Among the many superhero movies that studios have cranked out in recent years, Deadpool stands alone for its raunch and its R rating.
The film stars Ryan Reynolds as Wade Wilson, a wisecracking mercenary who, facing a fatal illness, puts his trust in an evil scientist. Transformed into a far stronger -- but much less handsome man, he becomes Deadpool,teams up with a couple of other mutants and goes on a quest for revenge, all while mocking some well-worn superhero tropes.
Fox released Deadpool in February -- not usually a time when studios open popcorn movies. Yet the film broke record after record, becoming the highest grossing movie for Presidents' Day weekend and the number-two rated R movie ever, behind only The Passion of the Christ.
But getting there wasn't so easy.
Today we talk to director Tim Miller, and Simon Kinberg, who has written and produced several X-Men movies as well as action films Mr. & Mrs. Smith, Jumper and Sherlock Holmes.
Before he made his directing debut with Deadpool, Miller established himself as a visual effects artist. In 1995, he co-founded the animation and design company Blur Studio. It was his work on a superhero video game project that first got him noticed by a Fox executive.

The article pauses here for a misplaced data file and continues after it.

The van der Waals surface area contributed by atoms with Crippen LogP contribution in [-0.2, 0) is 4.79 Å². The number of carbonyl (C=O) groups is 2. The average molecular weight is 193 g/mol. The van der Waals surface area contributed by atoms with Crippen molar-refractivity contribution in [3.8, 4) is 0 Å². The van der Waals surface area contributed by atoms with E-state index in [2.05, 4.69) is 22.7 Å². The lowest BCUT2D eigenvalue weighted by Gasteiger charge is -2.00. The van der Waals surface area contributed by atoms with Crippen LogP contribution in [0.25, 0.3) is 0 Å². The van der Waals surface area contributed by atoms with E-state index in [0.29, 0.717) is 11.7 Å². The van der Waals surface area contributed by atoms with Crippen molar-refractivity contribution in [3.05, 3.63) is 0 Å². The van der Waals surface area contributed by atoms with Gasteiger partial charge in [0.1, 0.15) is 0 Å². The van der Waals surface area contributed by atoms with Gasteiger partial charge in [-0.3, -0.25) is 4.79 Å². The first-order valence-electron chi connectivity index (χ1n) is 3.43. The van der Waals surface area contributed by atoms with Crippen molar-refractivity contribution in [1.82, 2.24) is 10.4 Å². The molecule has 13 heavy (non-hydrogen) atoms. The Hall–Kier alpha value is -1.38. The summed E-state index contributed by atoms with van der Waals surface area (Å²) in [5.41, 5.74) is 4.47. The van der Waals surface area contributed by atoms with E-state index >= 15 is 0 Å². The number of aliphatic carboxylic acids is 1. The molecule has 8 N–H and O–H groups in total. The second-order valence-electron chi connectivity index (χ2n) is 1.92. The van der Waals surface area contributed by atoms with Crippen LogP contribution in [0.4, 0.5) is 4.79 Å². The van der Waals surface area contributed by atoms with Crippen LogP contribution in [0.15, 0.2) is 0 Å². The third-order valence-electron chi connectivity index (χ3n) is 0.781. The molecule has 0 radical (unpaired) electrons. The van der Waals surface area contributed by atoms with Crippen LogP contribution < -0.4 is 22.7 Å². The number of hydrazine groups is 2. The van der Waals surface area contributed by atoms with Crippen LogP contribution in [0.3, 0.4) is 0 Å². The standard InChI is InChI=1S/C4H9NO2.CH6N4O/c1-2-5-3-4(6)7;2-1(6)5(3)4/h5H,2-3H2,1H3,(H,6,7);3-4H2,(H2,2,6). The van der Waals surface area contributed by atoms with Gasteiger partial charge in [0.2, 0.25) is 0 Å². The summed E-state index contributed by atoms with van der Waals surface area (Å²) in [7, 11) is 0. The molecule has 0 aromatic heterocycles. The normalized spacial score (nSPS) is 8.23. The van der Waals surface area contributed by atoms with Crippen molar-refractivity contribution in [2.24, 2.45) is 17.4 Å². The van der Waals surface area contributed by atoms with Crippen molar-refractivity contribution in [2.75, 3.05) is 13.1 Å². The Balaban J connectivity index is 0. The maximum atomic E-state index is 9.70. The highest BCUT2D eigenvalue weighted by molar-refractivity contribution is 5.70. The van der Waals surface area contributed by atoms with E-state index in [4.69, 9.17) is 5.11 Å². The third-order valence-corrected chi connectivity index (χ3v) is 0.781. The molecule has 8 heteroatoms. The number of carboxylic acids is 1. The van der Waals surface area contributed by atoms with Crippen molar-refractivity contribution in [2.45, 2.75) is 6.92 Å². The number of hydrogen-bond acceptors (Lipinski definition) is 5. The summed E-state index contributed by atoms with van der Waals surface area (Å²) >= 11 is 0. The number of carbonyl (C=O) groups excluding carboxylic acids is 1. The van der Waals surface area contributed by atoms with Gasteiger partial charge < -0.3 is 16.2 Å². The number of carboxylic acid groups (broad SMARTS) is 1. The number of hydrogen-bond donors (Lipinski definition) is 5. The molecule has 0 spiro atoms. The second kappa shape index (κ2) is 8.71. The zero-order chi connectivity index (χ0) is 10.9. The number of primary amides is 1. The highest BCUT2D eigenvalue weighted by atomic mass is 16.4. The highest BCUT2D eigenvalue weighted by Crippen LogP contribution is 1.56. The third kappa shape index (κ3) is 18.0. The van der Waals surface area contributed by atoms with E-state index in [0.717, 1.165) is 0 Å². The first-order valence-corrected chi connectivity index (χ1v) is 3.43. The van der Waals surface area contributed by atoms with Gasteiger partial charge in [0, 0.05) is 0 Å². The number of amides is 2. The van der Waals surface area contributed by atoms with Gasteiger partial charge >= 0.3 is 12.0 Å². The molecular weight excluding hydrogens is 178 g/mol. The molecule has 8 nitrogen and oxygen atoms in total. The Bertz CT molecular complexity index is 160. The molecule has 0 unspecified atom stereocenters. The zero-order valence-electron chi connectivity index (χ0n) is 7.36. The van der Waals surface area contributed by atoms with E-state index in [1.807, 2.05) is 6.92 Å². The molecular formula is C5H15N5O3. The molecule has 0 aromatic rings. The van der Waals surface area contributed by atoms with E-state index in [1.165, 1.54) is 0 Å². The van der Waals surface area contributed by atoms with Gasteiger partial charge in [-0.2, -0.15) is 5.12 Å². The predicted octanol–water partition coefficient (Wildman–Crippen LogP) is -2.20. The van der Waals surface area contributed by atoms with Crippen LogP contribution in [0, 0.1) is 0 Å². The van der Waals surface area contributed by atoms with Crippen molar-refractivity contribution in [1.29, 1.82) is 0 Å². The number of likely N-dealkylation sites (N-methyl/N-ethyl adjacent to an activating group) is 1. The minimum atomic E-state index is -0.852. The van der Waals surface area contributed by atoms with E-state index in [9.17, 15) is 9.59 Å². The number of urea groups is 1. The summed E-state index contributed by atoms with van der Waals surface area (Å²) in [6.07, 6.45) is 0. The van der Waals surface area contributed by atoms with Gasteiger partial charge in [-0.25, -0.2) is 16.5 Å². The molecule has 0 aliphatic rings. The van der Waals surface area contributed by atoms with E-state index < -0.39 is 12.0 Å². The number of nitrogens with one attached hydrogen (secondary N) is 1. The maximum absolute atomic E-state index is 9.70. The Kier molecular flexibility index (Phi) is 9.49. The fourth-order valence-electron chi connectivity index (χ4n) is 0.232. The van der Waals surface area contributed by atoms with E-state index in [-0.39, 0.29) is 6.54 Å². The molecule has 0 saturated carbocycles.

Along with Miller, Ryan Reynolds is in many ways the champion of the film; he was committed to a stand-alone Deadpool movie since portraying the character in another X-Men film in 2009. But Reynolds' career cooled off after he starred in the disastrous Green Lantern movie. Deadpool looked kind of dead at Fox. But director Tim Miller did get the chance to shoot some test footage -- a long action sequence with snappy banter from Deadpool and lots of CG effects. Then, someone leaked the footage online -- there were those who suspected Miller -- and fans began to clamor for the movie. The rest is history.